Sunday, September 08, 2013

The Economist: Why Free Trade

The Economist was founded to "campaign for free trade" in 1843 (you learn something every day). It digs up some of its old arguments, explores new ones and again makes the case for free trade with arguments that remain as true today as they were back then:

However, some more recent economists have identified situations where the benefits of free trade can be inhibited. Charles Bickerdike and Francis Edgeworth argued in the early 1900s that large countries could benefit from imposing “optimal tariffs” by abusing their monopoly power over global markets. Similarly, John Maynard Keynes argued in 1931 that the introduction of tariffs in Britain, a big country, could help its economic recovery from the Great Depression. A 1989 paper by Michael Kitson and Solomos Solomou suggests there might be some credit in Keynes’ line of thought. They argue that the imposition of the General Tariff in Britain in 1932 “benefitted the British economy” by boosting new industries and accelerating the trend rate of growth in the 1932-37 period.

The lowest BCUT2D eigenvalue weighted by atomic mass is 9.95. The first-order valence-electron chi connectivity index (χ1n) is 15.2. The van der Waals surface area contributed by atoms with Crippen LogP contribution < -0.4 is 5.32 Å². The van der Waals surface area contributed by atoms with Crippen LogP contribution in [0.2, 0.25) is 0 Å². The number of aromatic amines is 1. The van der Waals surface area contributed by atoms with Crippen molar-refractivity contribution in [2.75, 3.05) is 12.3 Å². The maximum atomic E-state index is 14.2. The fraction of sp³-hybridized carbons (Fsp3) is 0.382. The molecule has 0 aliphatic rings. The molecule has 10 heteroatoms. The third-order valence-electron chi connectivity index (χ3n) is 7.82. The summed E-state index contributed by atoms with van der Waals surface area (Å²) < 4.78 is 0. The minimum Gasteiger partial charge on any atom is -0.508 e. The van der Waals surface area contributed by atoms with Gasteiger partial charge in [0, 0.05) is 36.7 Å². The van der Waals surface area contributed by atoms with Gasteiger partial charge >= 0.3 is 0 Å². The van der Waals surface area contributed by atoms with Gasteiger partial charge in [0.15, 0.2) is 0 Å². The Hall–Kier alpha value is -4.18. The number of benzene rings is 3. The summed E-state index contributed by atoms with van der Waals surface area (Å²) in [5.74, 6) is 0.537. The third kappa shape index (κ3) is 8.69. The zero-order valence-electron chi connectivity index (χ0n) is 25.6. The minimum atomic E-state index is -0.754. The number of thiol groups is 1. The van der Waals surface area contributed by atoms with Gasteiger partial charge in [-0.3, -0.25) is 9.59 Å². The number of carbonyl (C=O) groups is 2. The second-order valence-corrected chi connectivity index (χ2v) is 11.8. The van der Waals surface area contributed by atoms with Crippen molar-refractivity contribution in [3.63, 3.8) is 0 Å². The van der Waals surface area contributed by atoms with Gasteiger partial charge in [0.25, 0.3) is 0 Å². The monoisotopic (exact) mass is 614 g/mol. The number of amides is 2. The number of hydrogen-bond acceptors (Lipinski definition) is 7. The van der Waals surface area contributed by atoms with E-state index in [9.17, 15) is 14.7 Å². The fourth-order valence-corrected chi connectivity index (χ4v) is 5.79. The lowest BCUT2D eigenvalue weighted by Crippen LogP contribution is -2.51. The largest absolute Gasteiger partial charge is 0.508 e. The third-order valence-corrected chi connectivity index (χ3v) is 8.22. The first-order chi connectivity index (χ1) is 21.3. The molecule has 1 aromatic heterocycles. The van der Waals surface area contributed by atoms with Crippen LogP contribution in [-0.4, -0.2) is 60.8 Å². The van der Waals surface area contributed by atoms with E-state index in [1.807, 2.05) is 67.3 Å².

But economists are quick to admit that these policies only work in specific or temporary circumstances, if ever. Bickerdike and Edgeworth always maintained that free trade was only policy that could boost growth in the long run on a global basis. “Optimal tariffs” as a policy to them were “contrary to the highest morality”. Keynes himself never deviated from view that the free trade was the best policy for growth in the long run. Even Mssrs Kitson and Solomou admit that the lack of competition the General Tariff produced may have damaged “long-term economic growth” in Britain’s “1950-73 boom”. Perhaps the persistence in economic history of the idea that free trade provides the optimal long-run conditions for growth may be a better reason than any other why The Economist still supports free trade today— just as it did 170 years ago.

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